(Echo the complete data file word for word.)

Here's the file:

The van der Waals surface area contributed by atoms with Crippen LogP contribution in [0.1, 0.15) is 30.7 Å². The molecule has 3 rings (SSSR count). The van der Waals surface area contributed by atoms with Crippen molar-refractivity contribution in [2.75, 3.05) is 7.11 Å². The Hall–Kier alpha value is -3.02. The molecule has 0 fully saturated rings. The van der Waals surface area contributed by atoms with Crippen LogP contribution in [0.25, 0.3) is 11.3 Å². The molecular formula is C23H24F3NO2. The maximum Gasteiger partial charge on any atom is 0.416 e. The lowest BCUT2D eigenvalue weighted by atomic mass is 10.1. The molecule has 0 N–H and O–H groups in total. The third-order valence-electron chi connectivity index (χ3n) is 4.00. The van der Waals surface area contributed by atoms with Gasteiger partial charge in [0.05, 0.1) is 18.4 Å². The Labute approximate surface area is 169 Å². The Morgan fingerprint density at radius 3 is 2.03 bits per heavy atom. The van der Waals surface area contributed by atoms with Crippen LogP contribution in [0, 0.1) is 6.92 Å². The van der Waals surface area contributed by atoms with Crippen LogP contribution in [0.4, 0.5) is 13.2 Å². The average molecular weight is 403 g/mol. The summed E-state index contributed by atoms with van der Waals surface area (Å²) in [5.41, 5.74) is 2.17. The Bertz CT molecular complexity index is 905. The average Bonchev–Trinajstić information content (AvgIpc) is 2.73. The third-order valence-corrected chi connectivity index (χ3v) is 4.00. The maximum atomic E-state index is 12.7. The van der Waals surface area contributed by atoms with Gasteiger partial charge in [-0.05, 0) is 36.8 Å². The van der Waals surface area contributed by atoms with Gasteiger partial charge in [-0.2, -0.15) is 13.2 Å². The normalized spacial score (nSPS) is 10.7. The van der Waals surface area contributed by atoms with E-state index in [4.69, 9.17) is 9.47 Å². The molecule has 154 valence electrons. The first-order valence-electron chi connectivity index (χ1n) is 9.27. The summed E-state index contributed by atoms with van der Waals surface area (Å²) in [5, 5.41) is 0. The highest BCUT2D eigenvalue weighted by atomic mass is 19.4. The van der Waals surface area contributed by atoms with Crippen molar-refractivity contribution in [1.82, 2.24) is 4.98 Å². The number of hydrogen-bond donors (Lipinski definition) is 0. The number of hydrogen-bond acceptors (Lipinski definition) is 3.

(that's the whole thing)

The van der Waals surface area contributed by atoms with Crippen LogP contribution in [0.1, 0.15) is 30.7 Å². The molecule has 3 rings (SSSR count). The van der Waals surface area contributed by atoms with Crippen molar-refractivity contribution in [2.75, 3.05) is 7.11 Å². The Hall–Kier alpha value is -3.02. The molecule has 0 fully saturated rings. The van der Waals surface area contributed by atoms with Crippen LogP contribution in [0.25, 0.3) is 11.3 Å². The molecular formula is C23H24F3NO2. The maximum Gasteiger partial charge on any atom is 0.416 e. The lowest BCUT2D eigenvalue weighted by atomic mass is 10.1. The molecule has 0 N–H and O–H groups in total. The third-order valence-electron chi connectivity index (χ3n) is 4.00. The van der Waals surface area contributed by atoms with Gasteiger partial charge in [0.05, 0.1) is 18.4 Å². The Labute approximate surface area is 169 Å². The Morgan fingerprint density at radius 3 is 2.03 bits per heavy atom. The van der Waals surface area contributed by atoms with Crippen LogP contribution in [0, 0.1) is 6.92 Å². The van der Waals surface area contributed by atoms with Crippen LogP contribution in [0.4, 0.5) is 13.2 Å². The average molecular weight is 403 g/mol. The summed E-state index contributed by atoms with van der Waals surface area (Å²) in [5.41, 5.74) is 2.17. The Bertz CT molecular complexity index is 905. The average Bonchev–Trinajstić information content (AvgIpc) is 2.73. The third-order valence-corrected chi connectivity index (χ3v) is 4.00. The maximum atomic E-state index is 12.7. The van der Waals surface area contributed by atoms with Gasteiger partial charge in [-0.05, 0) is 36.8 Å². The van der Waals surface area contributed by atoms with Gasteiger partial charge in [-0.2, -0.15) is 13.2 Å². The normalized spacial score (nSPS) is 10.7. The van der Waals surface area contributed by atoms with E-state index in [4.69, 9.17) is 9.47 Å². The molecule has 154 valence electrons. The first-order valence-electron chi connectivity index (χ1n) is 9.27. The summed E-state index contributed by atoms with van der Waals surface area (Å²) in [5, 5.41) is 0. The highest BCUT2D eigenvalue weighted by atomic mass is 19.4. The van der Waals surface area contributed by atoms with Crippen molar-refractivity contribution in [1.82, 2.24) is 4.98 Å². The number of hydrogen-bond donors (Lipinski definition) is 0. The number of hydrogen-bond acceptors (Lipinski definition) is 3.